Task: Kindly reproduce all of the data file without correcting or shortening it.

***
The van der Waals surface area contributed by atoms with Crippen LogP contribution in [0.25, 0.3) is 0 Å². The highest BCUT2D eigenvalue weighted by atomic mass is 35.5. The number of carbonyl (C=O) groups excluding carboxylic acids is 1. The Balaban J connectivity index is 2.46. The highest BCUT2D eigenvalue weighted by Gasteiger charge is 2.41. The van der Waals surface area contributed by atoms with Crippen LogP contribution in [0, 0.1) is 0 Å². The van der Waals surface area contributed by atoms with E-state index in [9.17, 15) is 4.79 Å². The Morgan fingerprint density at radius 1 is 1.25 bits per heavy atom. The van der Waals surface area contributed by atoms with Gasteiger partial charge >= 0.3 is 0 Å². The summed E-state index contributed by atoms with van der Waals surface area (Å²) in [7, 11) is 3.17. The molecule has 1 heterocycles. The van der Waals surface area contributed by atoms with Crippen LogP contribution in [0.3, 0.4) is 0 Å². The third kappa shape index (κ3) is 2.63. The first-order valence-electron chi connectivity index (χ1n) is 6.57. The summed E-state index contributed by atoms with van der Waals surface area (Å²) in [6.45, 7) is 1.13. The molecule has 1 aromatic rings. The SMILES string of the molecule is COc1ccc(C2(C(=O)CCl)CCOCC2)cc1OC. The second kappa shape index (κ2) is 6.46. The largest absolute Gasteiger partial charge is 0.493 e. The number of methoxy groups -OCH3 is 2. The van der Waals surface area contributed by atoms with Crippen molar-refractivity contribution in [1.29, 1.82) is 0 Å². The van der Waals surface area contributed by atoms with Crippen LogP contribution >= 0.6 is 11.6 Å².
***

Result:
The van der Waals surface area contributed by atoms with Crippen LogP contribution in [0.25, 0.3) is 0 Å². The highest BCUT2D eigenvalue weighted by atomic mass is 35.5. The number of carbonyl (C=O) groups excluding carboxylic acids is 1. The Balaban J connectivity index is 2.46. The highest BCUT2D eigenvalue weighted by Gasteiger charge is 2.41. The van der Waals surface area contributed by atoms with Crippen LogP contribution in [0, 0.1) is 0 Å². The van der Waals surface area contributed by atoms with E-state index in [9.17, 15) is 4.79 Å². The Morgan fingerprint density at radius 1 is 1.25 bits per heavy atom. The van der Waals surface area contributed by atoms with Gasteiger partial charge >= 0.3 is 0 Å². The summed E-state index contributed by atoms with van der Waals surface area (Å²) in [7, 11) is 3.17. The molecule has 1 heterocycles. The van der Waals surface area contributed by atoms with Crippen LogP contribution in [0.3, 0.4) is 0 Å². The third kappa shape index (κ3) is 2.63. The first-order valence-electron chi connectivity index (χ1n) is 6.57. The summed E-state index contributed by atoms with van der Waals surface area (Å²) in [6.45, 7) is 1.13. The molecule has 1 aromatic rings. The SMILES string of the molecule is COc1ccc(C2(C(=O)CCl)CCOCC2)cc1OC. The second kappa shape index (κ2) is 6.46. The largest absolute Gasteiger partial charge is 0.493 e. The number of methoxy groups -OCH3 is 2. The van der Waals surface area contributed by atoms with Crippen molar-refractivity contribution in [1.29, 1.82) is 0 Å². The van der Waals surface area contributed by atoms with Crippen LogP contribution >= 0.6 is 11.6 Å².